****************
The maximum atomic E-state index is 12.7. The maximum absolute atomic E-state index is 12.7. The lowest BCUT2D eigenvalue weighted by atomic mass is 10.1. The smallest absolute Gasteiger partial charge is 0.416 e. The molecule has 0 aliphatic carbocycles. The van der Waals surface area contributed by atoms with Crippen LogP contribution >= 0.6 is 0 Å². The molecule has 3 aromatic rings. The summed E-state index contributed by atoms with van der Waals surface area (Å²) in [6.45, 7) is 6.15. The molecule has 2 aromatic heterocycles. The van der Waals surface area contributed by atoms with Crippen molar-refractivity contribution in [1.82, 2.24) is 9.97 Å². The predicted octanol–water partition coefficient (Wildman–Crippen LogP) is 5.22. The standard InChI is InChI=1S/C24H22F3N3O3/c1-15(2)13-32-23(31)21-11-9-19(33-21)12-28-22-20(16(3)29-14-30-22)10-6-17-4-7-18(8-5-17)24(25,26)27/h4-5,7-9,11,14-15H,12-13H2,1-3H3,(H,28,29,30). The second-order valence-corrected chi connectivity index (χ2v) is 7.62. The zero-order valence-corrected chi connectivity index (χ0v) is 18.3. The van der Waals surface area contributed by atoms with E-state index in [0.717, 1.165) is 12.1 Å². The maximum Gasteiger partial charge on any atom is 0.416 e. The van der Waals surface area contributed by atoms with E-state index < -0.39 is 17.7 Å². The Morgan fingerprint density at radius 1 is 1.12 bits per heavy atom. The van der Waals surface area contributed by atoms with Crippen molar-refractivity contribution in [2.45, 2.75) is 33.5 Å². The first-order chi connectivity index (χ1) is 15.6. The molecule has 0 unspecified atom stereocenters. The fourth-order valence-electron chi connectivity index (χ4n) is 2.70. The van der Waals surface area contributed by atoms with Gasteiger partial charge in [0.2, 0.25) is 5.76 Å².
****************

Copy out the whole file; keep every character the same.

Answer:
The maximum atomic E-state index is 12.7. The maximum absolute atomic E-state index is 12.7. The lowest BCUT2D eigenvalue weighted by atomic mass is 10.1. The smallest absolute Gasteiger partial charge is 0.416 e. The molecule has 0 aliphatic carbocycles. The van der Waals surface area contributed by atoms with Crippen LogP contribution >= 0.6 is 0 Å². The molecule has 3 aromatic rings. The summed E-state index contributed by atoms with van der Waals surface area (Å²) in [6.45, 7) is 6.15. The molecule has 2 aromatic heterocycles. The van der Waals surface area contributed by atoms with Crippen molar-refractivity contribution in [1.82, 2.24) is 9.97 Å². The predicted octanol–water partition coefficient (Wildman–Crippen LogP) is 5.22. The standard InChI is InChI=1S/C24H22F3N3O3/c1-15(2)13-32-23(31)21-11-9-19(33-21)12-28-22-20(16(3)29-14-30-22)10-6-17-4-7-18(8-5-17)24(25,26)27/h4-5,7-9,11,14-15H,12-13H2,1-3H3,(H,28,29,30). The second-order valence-corrected chi connectivity index (χ2v) is 7.62. The zero-order valence-corrected chi connectivity index (χ0v) is 18.3. The van der Waals surface area contributed by atoms with E-state index in [0.717, 1.165) is 12.1 Å². The maximum Gasteiger partial charge on any atom is 0.416 e. The van der Waals surface area contributed by atoms with E-state index < -0.39 is 17.7 Å². The Morgan fingerprint density at radius 1 is 1.12 bits per heavy atom. The van der Waals surface area contributed by atoms with Crippen molar-refractivity contribution in [2.45, 2.75) is 33.5 Å². The first-order chi connectivity index (χ1) is 15.6. The molecule has 0 unspecified atom stereocenters. The fourth-order valence-electron chi connectivity index (χ4n) is 2.70. The van der Waals surface area contributed by atoms with Gasteiger partial charge in [0.2, 0.25) is 5.76 Å².